Traveling with any animal can be stressful or full of uncertainty. You never quite know how your companion will react to these different traveling situations, even if they’ve been on trips with you before. Like people, every animal is different.
Service dogs are highly trained companions for people living with disabilities, physical or otherwise. It’s estimated that upwards of 500,000 service dogs (not emotional support animals) are currently helping people live happier lives. Under the Americans with Disabilities Act, service dogs are allowed to travel with their handlers on different forms of travel, although individual airlines or companies may have their own requirements.
It’s likely while traveling you have come across a service dog on planes. They can also travel by train, bus, or other forms of transportation. Though they are trained for high-stress situations, there are still things you should keep in mind if you’re traveling with your service dog.
1. Check Company Policies
Though service dogs are legally allowed to accompany their handlers, many companies have certain policies to make it easier on both you and the business. Some airlines require documents and advanced notice, particularly if your dog will need its own seat on the flight. Trains and coaches may have similar policies, so well before your travel date, be sure to look into these so you’re prepared.
2. Limit Food and Water Before Travel
The day before you depart, limit your dog’s food and water intake. This will prevent them from needing to take bathroom breaks as often. Most airports and stations are likely to have a spot for service animals to relieve themselves before your trip, but limiting their intake beforehand will save you some time. It will also minimize the possibility of an accident happening on the journey itself. Have water handy if needed, but keep strenuous exercise (outside of their normal duties) to a minimum so they don’t dehydrate themselves.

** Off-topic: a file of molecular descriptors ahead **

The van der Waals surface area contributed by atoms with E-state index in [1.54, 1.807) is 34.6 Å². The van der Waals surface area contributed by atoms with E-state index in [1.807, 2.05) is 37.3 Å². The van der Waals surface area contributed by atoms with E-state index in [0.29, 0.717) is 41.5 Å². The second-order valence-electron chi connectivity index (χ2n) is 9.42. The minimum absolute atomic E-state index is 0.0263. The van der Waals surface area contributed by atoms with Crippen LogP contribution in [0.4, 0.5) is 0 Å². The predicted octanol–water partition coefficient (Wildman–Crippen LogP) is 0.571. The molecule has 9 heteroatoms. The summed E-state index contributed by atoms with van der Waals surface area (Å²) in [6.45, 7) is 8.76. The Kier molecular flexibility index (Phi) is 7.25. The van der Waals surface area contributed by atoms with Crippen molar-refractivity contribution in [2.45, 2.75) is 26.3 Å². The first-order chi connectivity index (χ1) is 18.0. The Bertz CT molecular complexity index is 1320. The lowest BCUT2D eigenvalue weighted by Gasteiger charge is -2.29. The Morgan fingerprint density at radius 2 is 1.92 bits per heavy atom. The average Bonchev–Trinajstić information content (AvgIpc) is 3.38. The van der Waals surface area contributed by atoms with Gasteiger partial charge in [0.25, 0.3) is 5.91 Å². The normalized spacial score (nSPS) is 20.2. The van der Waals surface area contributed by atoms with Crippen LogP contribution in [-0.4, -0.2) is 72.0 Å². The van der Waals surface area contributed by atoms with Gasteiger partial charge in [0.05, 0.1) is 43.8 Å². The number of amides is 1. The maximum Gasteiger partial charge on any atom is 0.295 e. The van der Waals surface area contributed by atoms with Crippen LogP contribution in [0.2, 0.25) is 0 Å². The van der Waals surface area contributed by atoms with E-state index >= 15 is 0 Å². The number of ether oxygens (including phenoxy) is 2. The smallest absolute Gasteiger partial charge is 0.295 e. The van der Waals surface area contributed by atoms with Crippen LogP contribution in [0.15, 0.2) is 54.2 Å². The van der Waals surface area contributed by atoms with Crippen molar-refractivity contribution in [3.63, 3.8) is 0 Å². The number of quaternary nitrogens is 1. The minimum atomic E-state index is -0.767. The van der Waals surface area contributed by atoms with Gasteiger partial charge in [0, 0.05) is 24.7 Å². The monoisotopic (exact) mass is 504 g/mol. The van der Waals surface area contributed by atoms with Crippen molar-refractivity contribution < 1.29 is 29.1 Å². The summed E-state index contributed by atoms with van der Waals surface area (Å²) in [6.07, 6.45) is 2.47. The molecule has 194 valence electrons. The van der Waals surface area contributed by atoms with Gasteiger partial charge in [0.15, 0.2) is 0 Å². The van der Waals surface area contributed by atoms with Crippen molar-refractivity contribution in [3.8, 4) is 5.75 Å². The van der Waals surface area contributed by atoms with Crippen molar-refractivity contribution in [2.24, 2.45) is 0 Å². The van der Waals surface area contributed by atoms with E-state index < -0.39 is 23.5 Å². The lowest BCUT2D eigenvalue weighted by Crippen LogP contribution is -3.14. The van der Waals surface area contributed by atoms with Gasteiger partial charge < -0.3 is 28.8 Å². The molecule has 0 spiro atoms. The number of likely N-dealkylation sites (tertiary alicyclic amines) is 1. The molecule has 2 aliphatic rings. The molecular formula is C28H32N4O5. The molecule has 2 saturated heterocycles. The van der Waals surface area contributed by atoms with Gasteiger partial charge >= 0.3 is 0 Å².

3. Prioritize Comfort for You Both
Traveling can be uncomfortable with or without an animal. Be sure to have cushions or other comforts necessary for your own security, but also your dog’s. A cushioned harness might be one option or a blanket for them to lay on during the journey may be useful. You know your dog as well as they know you, and you know what will make them comfortable.
4. Consider a Vest or Collar
Most service dogs already have a vest or something signaling their status, but if you don’t, consider getting one before you depart. Making your dog stand out as a service animal will discourage people from approaching you so that they can focus, and it will signal to the staff what your situation is. Most service vests are brightly colored.
5. Have Supplies Ready
Though you will limit their food and water intake, accidents happen. Have some doggy bags on you. You should also carry something to give your dog water if needed, especially for flights where it’s easier to get dehydrated. A service animal won’t require as much attention as the average pet, but they are still a living being that needs care. Having just a few supplies on hand is never a bad idea.
Taking a trip with a service dog may not be as stressful as it would be with a regular pet, but they are still animals and still need some care, even though their job is to aid you. Being prepared before your journey will make it that much easier for you and your companion. All it takes is a little research!